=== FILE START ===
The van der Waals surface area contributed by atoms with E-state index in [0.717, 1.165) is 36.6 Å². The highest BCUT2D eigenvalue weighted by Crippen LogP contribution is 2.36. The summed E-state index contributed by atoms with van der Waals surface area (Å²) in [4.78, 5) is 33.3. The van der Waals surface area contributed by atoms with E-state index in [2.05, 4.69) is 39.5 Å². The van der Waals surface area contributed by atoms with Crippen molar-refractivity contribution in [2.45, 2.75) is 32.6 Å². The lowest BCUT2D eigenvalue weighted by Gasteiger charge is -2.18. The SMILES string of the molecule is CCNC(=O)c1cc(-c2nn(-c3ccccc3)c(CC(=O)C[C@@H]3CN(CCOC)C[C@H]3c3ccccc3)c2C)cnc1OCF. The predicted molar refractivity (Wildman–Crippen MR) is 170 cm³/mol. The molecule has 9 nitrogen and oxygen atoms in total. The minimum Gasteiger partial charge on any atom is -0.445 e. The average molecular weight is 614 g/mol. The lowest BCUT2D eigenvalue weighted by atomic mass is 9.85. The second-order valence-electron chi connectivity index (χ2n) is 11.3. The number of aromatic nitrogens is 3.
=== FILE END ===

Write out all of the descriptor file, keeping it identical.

The van der Waals surface area contributed by atoms with E-state index in [0.717, 1.165) is 36.6 Å². The highest BCUT2D eigenvalue weighted by Crippen LogP contribution is 2.36. The summed E-state index contributed by atoms with van der Waals surface area (Å²) in [4.78, 5) is 33.3. The van der Waals surface area contributed by atoms with E-state index in [2.05, 4.69) is 39.5 Å². The van der Waals surface area contributed by atoms with Crippen molar-refractivity contribution in [2.45, 2.75) is 32.6 Å². The lowest BCUT2D eigenvalue weighted by Gasteiger charge is -2.18. The SMILES string of the molecule is CCNC(=O)c1cc(-c2nn(-c3ccccc3)c(CC(=O)C[C@@H]3CN(CCOC)C[C@H]3c3ccccc3)c2C)cnc1OCF. The predicted molar refractivity (Wildman–Crippen MR) is 170 cm³/mol. The molecule has 9 nitrogen and oxygen atoms in total. The minimum Gasteiger partial charge on any atom is -0.445 e. The average molecular weight is 614 g/mol. The lowest BCUT2D eigenvalue weighted by atomic mass is 9.85. The second-order valence-electron chi connectivity index (χ2n) is 11.3. The number of aromatic nitrogens is 3.